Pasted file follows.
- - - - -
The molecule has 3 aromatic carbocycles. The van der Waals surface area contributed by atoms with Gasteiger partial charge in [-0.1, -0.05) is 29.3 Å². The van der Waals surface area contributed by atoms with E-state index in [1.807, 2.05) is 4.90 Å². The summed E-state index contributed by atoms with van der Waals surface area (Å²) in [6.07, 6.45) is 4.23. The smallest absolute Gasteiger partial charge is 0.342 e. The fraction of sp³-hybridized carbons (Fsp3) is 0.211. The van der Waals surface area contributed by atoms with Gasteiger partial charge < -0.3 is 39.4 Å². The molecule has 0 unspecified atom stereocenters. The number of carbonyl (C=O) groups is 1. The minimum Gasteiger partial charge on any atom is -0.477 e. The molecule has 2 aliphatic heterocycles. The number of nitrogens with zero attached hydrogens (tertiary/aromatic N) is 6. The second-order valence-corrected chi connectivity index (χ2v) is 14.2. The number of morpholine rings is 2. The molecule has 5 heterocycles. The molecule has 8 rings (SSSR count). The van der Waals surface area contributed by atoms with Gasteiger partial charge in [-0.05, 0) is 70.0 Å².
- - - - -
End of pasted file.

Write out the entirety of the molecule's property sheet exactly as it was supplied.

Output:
The molecule has 3 aromatic carbocycles. The van der Waals surface area contributed by atoms with Gasteiger partial charge in [-0.1, -0.05) is 29.3 Å². The van der Waals surface area contributed by atoms with E-state index in [1.807, 2.05) is 4.90 Å². The summed E-state index contributed by atoms with van der Waals surface area (Å²) in [6.07, 6.45) is 4.23. The smallest absolute Gasteiger partial charge is 0.342 e. The fraction of sp³-hybridized carbons (Fsp3) is 0.211. The van der Waals surface area contributed by atoms with Gasteiger partial charge < -0.3 is 39.4 Å². The molecule has 0 unspecified atom stereocenters. The number of carbonyl (C=O) groups is 1. The minimum Gasteiger partial charge on any atom is -0.477 e. The molecule has 2 aliphatic heterocycles. The number of nitrogens with zero attached hydrogens (tertiary/aromatic N) is 6. The second-order valence-corrected chi connectivity index (χ2v) is 14.2. The number of morpholine rings is 2. The molecule has 5 heterocycles. The molecule has 8 rings (SSSR count). The van der Waals surface area contributed by atoms with Gasteiger partial charge in [-0.05, 0) is 70.0 Å².